Structure-function analysis of the colony -stimulating factor-1 receptor in macrophages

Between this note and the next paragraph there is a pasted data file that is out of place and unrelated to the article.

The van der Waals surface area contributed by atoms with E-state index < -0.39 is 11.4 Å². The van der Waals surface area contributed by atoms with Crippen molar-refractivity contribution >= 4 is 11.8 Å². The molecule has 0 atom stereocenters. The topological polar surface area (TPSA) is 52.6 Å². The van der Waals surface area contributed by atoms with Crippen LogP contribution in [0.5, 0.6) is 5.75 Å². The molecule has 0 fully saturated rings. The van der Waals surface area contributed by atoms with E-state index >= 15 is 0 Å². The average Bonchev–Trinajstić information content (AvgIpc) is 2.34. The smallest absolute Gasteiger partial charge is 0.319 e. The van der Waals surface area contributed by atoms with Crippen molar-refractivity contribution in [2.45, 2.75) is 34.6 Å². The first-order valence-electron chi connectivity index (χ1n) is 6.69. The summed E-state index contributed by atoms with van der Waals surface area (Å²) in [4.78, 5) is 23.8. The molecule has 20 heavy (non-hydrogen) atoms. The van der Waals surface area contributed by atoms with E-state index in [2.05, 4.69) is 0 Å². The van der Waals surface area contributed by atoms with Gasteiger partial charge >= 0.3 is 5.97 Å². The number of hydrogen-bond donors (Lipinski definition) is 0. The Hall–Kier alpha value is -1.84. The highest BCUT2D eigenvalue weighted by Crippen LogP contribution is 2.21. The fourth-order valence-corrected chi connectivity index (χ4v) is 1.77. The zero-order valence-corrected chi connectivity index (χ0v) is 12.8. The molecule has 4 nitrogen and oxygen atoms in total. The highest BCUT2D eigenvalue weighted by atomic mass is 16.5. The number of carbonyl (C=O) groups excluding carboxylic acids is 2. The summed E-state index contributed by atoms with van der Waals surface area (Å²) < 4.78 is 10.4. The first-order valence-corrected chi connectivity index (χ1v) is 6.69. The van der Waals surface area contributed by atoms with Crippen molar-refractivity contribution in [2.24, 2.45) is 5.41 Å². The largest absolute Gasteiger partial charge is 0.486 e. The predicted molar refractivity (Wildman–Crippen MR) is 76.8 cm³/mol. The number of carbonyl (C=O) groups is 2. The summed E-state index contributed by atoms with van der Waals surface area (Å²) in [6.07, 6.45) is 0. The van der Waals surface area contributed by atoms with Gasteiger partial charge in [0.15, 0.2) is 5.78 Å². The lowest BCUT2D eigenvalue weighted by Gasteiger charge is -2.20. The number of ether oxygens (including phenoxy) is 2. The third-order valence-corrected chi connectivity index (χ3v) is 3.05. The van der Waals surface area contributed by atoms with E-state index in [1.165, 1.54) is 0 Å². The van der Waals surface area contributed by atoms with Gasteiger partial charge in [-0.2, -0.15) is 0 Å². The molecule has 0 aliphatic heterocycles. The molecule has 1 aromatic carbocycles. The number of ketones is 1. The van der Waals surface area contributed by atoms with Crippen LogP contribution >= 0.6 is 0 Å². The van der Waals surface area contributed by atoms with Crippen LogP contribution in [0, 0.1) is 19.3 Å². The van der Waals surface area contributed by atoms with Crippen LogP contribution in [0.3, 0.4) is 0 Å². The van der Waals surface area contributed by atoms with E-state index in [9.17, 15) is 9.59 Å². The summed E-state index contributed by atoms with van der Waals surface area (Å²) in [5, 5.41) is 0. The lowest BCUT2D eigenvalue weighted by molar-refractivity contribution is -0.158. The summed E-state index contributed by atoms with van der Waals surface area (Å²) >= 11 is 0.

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Colony-stimulating factor-1 (CSF-1) is the primary regulator of the survival, proliferation and differentiation of mononuclear phagocytic cells. These effects are mediated via the CSF-1 receptor (CSF-1R), a class III receptor tyrosine kinase. In order to study CSF-1R-mediated signal transduction in the appropriate cellular context, a GM-CSF-dependent, CSF-1R-deficient bone marrow-derived macrophage line, MacCsf1r-/-, was developed.;CSF-1-induced CSF-1R tyrosine phosphorylation, ubiquitination and interchain disulfide bonding were studied in macrophages. Phosphorylation of CSF-1R Tyr559, required for the binding of Src family kinases (SFKs), was both necessary and sufficient for these responses and for c-Cbl tyrosine phosphorylation and all these responses were inhibited by SFK inhibitors. In c-Cbl-deficient macrophages, CSF-1R ubiquitination, interchain disulfide bonding and tyrosine phosphorylation were substantially inhibited. Reconstitution with wild-type c-Cbl, but not ubiquitin ligase-defective C381A c-Cbl rescued these responses, while expression of C381A c-Cbl in wild-type macrophages suppressed them. Cysteine mutagenesis indicated that the ligand-induced interchain disulfide linkages involve four cysteines in the major kinase domain. A CSF-1R bearing mutations in all four cysteines failed to form disulfide-bonded dimers, exhibited compromised receptor tyrosine phosphorylation, but retained wild-type receptor ubiquitination and degradation. These results indicate that a CSF-1-regulated Tyr559/SFK/Cbl pathway leads to CSF-1R interchain disulfide bonding that permits full receptor tyrosine phosphorylation in macrophages.;CSF-1R interchain disulfide bonding had been proposed to occur in the extracellular domain (ECD) of the receptor, but mutation of the only free cysteines in the ECD, Cys432 and Cys439, failed to affect it. Interestingly, macrophages expressing the C432,439S CSF-1R were able to proliferate in the absence of CSF-1 for two weeks and CSF-1-stimulated CSF-1R tyrosine phosphorylation, ubiquitination and internalization were compromised in these cells. Following removal of exogenous CSF-1, these macrophages were resistant to rounding-up and retained significantly more CSF-1 on the cell surface than cells expressing the wild-type CSF-1R. These results indicate that the C432,439S mutations increase the affinity of the CSF-1R for CSF-1. It is predicted that the soluble C432,439S CSF-1R ECD will be a therapeutically significant high-affinity inhibitor of CSF-1 binding to the CSF-1R.